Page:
How to build a simple yet very effective choral shell for $400.
The community based show-chorus I sing with, the Maple Leaf Singers, wanted to do something to improve the sound of our performance for our big fund-raising show - we sing over 15 times per year, but just a pair of shows bring in our critical revenue.
Massey Theatre, the place hosting the big shows, is a big box of a place, with a huge backstage and theatrical fly system. Our singing vanishes into the void, and we tend to yell because the sound balance is off - we can't hear each other. Yelling is not good and lowers our pitch, yet the audience despite our being miked to the limits of feedback, still can't hear us well.
The current option of choice - miking every performer - is not an option for a 60-member group. Nor is changing the venue. In desperation we decided to try sound reflectors, and to my modest surprise (I'm always surprised when something I build succeeds) - it worked better than we had hoped.
Consulting the local experts
First here's what researching with the local theatre people - the ones we consider to be keeners at their craft.They told us that a shell would do nothing for the audience, but would help us hear each other. This alerted us as to what to expect default, so that we weren't disappointed and could design around the default limits.
What our goals were
We wanted to, in decreasing importance:
1. Have the audience hear us - well duh! but today's audience wants volume
2. Hear each other - often taken for granted
3 Hear our monitors- without feedback
4 Hear the audience - this last is what makes it fun!
Studying the shapes of the commercial units, it turns out that a traditional choral shell - costing thousands of dollars and weighing many pounds, does not reflect the sound evenly - by design it scatters it within the choir, so that it primarily supports objective #2.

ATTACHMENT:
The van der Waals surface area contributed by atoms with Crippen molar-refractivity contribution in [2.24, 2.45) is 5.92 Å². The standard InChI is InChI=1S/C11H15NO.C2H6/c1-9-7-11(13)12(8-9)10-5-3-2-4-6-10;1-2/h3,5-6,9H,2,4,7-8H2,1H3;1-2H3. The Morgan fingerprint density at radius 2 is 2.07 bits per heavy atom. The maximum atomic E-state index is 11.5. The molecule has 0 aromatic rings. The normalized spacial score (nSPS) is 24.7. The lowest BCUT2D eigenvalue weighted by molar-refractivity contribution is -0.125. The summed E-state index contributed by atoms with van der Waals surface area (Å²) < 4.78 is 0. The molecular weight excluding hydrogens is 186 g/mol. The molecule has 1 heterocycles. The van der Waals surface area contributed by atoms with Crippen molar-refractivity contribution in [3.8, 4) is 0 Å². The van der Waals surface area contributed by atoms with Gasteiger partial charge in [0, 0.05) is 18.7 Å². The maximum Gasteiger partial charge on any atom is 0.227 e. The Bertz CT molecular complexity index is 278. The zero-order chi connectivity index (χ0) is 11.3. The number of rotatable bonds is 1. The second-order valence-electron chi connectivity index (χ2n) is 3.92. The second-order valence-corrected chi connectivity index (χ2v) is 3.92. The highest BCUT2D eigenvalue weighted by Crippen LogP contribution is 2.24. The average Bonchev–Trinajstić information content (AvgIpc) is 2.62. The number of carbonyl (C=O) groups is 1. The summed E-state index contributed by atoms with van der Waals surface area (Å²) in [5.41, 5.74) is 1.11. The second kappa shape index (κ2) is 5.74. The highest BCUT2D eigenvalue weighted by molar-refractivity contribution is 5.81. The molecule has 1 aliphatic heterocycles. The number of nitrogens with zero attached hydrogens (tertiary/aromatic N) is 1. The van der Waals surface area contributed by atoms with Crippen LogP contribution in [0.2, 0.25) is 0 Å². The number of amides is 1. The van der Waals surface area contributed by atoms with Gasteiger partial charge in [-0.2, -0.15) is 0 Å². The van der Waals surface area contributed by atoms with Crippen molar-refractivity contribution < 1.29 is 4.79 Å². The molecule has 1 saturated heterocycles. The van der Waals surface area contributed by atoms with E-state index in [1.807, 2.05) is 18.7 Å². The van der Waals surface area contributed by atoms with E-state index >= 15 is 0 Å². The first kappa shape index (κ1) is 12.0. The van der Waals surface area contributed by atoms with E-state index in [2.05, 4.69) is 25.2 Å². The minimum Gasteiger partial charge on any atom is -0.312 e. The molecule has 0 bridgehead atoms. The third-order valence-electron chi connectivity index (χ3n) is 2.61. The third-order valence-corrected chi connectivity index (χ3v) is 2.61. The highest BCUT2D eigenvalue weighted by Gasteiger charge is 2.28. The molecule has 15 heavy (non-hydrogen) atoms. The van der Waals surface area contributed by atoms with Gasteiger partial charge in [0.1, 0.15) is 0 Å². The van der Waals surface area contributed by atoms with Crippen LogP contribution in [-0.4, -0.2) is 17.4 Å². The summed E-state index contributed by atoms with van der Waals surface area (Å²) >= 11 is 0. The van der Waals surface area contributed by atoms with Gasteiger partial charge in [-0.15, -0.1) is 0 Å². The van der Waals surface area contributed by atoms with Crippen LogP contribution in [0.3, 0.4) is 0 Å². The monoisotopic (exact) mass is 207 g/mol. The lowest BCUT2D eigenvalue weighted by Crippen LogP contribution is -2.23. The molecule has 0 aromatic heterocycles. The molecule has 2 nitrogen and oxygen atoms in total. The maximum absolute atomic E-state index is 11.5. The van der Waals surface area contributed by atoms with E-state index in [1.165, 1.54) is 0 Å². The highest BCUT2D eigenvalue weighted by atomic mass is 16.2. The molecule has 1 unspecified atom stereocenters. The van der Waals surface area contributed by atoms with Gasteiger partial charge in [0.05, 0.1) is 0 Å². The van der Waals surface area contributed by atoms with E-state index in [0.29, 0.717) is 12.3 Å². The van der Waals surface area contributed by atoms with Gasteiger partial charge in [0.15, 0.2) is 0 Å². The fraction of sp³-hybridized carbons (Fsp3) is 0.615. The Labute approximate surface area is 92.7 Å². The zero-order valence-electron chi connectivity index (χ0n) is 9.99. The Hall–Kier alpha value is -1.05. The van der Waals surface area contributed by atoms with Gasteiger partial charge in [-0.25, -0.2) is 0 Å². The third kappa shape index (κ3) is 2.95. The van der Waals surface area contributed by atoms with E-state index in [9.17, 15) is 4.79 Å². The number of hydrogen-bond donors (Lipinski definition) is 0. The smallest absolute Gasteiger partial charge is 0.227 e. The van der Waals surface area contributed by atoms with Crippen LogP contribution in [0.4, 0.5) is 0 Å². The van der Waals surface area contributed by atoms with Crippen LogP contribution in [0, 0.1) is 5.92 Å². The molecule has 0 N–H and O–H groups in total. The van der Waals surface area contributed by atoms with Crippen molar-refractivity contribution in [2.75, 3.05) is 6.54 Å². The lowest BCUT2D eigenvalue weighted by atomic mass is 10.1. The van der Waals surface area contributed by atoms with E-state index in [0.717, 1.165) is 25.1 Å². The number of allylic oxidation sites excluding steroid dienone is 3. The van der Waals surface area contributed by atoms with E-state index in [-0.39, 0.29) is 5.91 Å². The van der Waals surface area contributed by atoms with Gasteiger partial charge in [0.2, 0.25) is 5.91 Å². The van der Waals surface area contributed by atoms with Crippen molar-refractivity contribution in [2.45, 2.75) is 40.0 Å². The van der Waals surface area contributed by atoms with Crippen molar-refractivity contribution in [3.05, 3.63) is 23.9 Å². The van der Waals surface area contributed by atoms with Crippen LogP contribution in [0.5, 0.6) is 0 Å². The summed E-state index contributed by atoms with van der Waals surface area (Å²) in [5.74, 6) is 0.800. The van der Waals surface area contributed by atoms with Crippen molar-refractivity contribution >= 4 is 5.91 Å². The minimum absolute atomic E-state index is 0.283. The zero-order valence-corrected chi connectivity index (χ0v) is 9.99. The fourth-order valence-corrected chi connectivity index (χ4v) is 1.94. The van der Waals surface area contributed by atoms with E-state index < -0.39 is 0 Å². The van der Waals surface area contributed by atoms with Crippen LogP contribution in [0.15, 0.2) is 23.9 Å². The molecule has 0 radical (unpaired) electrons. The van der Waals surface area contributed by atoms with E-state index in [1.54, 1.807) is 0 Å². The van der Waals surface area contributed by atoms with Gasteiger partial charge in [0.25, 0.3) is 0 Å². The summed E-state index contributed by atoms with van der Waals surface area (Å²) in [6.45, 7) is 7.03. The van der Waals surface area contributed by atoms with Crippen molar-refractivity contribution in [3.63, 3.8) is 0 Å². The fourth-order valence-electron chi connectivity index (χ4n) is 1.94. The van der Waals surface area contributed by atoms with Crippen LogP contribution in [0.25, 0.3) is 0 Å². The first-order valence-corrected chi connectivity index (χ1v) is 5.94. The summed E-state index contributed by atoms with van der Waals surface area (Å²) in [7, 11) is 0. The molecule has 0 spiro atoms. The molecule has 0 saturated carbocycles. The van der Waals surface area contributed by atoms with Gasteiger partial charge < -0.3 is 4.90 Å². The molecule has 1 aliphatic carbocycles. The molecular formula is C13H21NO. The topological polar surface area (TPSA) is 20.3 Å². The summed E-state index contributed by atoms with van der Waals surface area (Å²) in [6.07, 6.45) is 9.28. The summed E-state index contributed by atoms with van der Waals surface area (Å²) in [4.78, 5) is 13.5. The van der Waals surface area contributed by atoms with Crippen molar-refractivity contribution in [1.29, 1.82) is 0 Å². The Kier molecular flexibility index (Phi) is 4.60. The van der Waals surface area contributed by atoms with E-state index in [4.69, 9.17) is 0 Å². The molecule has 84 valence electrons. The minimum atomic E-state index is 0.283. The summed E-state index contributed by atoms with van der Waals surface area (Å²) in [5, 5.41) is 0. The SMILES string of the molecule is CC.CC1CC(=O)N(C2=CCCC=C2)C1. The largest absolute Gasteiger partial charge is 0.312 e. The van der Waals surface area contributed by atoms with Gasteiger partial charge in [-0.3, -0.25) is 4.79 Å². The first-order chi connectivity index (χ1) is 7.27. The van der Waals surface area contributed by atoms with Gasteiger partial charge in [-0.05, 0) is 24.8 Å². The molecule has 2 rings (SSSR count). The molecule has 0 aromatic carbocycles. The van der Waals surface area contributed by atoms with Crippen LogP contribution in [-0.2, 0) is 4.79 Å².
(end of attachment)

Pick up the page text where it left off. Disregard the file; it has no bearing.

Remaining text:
With modern materials, it seemed might be possible to satisfy more of the objectives, by focusing the sound at the audience, and by "piping" it from one side of the chorus to the other.
So what we built
Our choral shell system has two components, one not very visible, the other very much so. Both are made of the material Coroplast, the lightweight material using to make signs.
We now use this for all performances, as it is easy to set up and gives us consistent sound
This is only for use at the big theatre, directing some sound to the audience and some audience sound to us.
Note that it also acted as a "sonic pipe", transfering sound from riser-left to riser-right and vice-versa.
I used 3 thin wires to bend the panel.
What it looked like in practice, with the segments all linked together with Velcro, flown and lit:
The wonderful Massey staff were keen to try it, and suggest improvements.
The choral shell was very effective in a number of ways, and seemed to have no downside:
- The intra-choral sound was excellent: we could hear each other, didn’t yell, stayed on pitch, and could dis-regard monitors that were too loud or too quiet
- The shell apparently focused the audience attention on the choir, making us look closer and more intimate
- We could hear the audience a bit better; they sounded closer
- We had remarks like “Wow, you guys really had a lot of very difficult harmonies this year!”
- I think he choir most benefited – no-one’s voice was hoarse after 3 days of singing - the first time ever.
- Our pitch was good: I know that the piano/track never sounded sharp and our chorister with perfect pitch reports it was good
- The effect was like singing in the our normal rehearsal hall, perhaps with an even better unit sound - I could hear the ladies on either side and felt a solid crisp group sound. |
- and the cost was low - $400 for 10 sheets of Coroplast, lots of Velcro, and some wood.
SO if you are interested, let me know, and I'll post details of how to make your own.
* The Massey Staff also borrowed a new high-grade overhead microphone that helped.